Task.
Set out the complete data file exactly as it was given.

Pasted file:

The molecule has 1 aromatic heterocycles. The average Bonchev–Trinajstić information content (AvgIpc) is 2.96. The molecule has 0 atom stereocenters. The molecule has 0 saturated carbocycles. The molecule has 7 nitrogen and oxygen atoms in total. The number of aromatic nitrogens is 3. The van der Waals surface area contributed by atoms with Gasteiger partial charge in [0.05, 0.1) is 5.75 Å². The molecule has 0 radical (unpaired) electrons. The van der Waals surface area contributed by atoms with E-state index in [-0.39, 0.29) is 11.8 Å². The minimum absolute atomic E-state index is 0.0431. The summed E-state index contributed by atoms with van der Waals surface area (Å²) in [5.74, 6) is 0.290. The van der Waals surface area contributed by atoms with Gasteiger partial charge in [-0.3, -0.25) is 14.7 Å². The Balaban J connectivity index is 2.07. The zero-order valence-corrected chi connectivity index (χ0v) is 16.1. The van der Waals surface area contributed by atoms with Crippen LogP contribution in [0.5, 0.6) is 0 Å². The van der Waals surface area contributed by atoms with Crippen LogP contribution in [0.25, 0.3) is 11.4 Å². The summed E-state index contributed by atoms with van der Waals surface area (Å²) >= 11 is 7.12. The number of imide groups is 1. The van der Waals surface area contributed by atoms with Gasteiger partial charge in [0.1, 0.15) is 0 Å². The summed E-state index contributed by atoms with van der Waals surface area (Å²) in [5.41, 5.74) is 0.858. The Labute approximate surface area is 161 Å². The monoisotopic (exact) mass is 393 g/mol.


The molecule has 1 aromatic heterocycles. The average Bonchev–Trinajstić information content (AvgIpc) is 2.96. The molecule has 0 atom stereocenters. The molecule has 0 saturated carbocycles. The molecule has 7 nitrogen and oxygen atoms in total. The number of aromatic nitrogens is 3. The van der Waals surface area contributed by atoms with Gasteiger partial charge in [0.05, 0.1) is 5.75 Å². The molecule has 0 radical (unpaired) electrons. The van der Waals surface area contributed by atoms with E-state index in [-0.39, 0.29) is 11.8 Å². The minimum absolute atomic E-state index is 0.0431. The summed E-state index contributed by atoms with van der Waals surface area (Å²) in [5.74, 6) is 0.290. The van der Waals surface area contributed by atoms with Gasteiger partial charge in [-0.3, -0.25) is 14.7 Å². The Balaban J connectivity index is 2.07. The zero-order valence-corrected chi connectivity index (χ0v) is 16.1. The van der Waals surface area contributed by atoms with Crippen LogP contribution in [0.5, 0.6) is 0 Å². The van der Waals surface area contributed by atoms with Crippen LogP contribution in [0.25, 0.3) is 11.4 Å². The summed E-state index contributed by atoms with van der Waals surface area (Å²) >= 11 is 7.12. The number of imide groups is 1. The van der Waals surface area contributed by atoms with Gasteiger partial charge in [0.1, 0.15) is 0 Å². The summed E-state index contributed by atoms with van der Waals surface area (Å²) in [5.41, 5.74) is 0.858. The Labute approximate surface area is 161 Å². The monoisotopic (exact) mass is 393 g/mol.